New Shimmer – a dessert topping AND a floor wax!
A classic example for multiple inheritance is based on a Saturday Night Live parody ad starring Chevy Chase: New Shimmer.
Is New Shimmer a dessert topping? Is it a floor wax? The answer is: both!
So we have two classes -
FloorWax - and desire to inherit from both of them, giving us a dessert wax:
The result of our mixing will be a new class that is generated by re-motion's factory, which also instantiates that class:
myDessertWax instance will be able to execute both the
For this to work, you
- refashion the
FloorWaxclass as a mixin class
- MUST use the
ObjectFactoryto instantiate your mixed class (
DessertWax– instantiating with
newwon't do much in terms of mixing here.
- create a mixin configuration with attributes, for the
It is the
ObjectFactory that learns how you have set up your code and how target classes are extended by mixins classes. The type-paramter
will have all the information attached to it for the
ObjectFactory to do the right thing and instantiate a mixed class, in this case derived from the specified target class
DessertTopping and its mixin. The entirety of all specifications of which mixin classes extend which target classes in an application is called the "mixin configuration" and is determined by reflection when the application starts up determining the mixin configuration. The
ObjectFactory knows the entire mixin configuration, usually before any part of your actual application code starts to run.
Putting it all together
By convention, we give a mixin the suffix (wait for it) "Mixin""mixin" convention. A mixin requires an interface for accessing the mixin's members in the instance, in this case the
Now all we have to do for the mixing is telling the
DessertTopping class to actually use the
FloorWaxMixin class. You do that with the
Here is the call to
You can access
TasteGood as expected:
For accessing the
SealFloor you must cast to its interface:
You need only one interface here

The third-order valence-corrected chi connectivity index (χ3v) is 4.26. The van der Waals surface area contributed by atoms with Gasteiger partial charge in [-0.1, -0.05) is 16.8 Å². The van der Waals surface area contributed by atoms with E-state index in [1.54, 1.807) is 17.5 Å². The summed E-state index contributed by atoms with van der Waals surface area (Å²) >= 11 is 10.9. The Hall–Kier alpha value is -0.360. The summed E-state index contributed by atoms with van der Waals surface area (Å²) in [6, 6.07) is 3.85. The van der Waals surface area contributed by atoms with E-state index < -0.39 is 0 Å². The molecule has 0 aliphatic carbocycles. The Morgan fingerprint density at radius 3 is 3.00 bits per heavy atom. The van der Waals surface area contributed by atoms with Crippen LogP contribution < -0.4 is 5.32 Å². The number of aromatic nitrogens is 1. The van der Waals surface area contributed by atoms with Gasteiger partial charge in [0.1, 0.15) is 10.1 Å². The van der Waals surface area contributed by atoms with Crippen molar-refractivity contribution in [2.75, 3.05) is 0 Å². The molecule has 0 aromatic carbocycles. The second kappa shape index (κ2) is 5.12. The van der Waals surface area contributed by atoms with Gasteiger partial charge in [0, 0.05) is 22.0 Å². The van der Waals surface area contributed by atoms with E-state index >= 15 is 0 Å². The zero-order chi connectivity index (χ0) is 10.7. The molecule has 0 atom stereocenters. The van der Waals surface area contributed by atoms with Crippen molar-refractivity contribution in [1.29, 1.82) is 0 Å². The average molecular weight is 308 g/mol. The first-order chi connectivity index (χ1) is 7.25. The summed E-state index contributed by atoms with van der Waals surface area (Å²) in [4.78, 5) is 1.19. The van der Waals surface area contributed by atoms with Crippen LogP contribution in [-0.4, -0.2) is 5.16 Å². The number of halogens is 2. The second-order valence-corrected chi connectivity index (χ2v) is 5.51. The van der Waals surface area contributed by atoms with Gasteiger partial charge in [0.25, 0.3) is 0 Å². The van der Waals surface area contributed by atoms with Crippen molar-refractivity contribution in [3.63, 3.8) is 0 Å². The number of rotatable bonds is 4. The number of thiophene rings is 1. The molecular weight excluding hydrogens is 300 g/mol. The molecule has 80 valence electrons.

Note that the
DessertTopping class does not need an interface, and that the mixin class
FloorWaxMixin does not know anything about the
DessertTopping class. With the
FloorWaxMixin class you can give a
SealFloor method to any class, instantiate it with the
ObjectFactory and call the new instance's
SealFloor method by casting to the
A target class can use multiple mixins (of course!)
What if a dessert wax is not useful enough and needs even more features? What about adding a shaving cream for more utility and vitamins to make the dessert wax more nutritious? Make it use more mixins:
Note that each of these mixins also needs an interface, because without one you can't access the mixins member in the instance of the mixed class. For example:
Don't forget to touch the library
As pointed out in the overview re-motion mixins front matter -- READ ME, you must force the .NET runtime to load a reference to the
Remotion.dll assembly. Otherwise the compiler will remove the facilities for loading the
Remotion.dll assembly and your application will throw a type initializer exception, because it can't load it.
The easiest way to touch the assembly is to use the
You will see this line in all code samples in this tutorial. It doesn't do anything except taking care that the
Remotion assembly can be loaded properly. If you use re-motion mixin in the context of the larger re-motion framework (re-store, for example), you don't need such a line, because the framework will take care of loading the reference. If you forget that line, you will get a re-motion mixins TypeInitializationException.
The sample code presented so far would not be considered in good taste in production. For one, the object factory cannot instantiate the
DessertTopping class independently of its mixin class – the
Uses attribute cannot be ignored here. It is much better style to introduce a dedicated class as target class. A natural name in this example is
DessertWax, using both a
DessertTopping and a
FloorWaxMixin. (Note that we assume here that
DessertTopping can be used as a stand-alone class, not only as a mixin class. For this reason we keep the name
DessertTopping and don't rename it to
DessertToppingMixin, as explained in "mixin" convention.)
What's more, applying the
Uses attribute to the target class is a modification to that target class' source code. It is more practical to do it the other way around and attribute the mixin class with
Extends. The next page explains how this works.
Under the hood
The wiki page under the hood of re-motion mixins -- the simplest case -- 'DessertTopping' uses 'FloorWaxMixin' explains how data is organized for this simple use of re-motion mixins. The data is organized in exactly the same way for what is discussed next – re-motion mixins basics -- the 'Extends' attribute.
You can find a complete listing for this dessert wax sample in subversion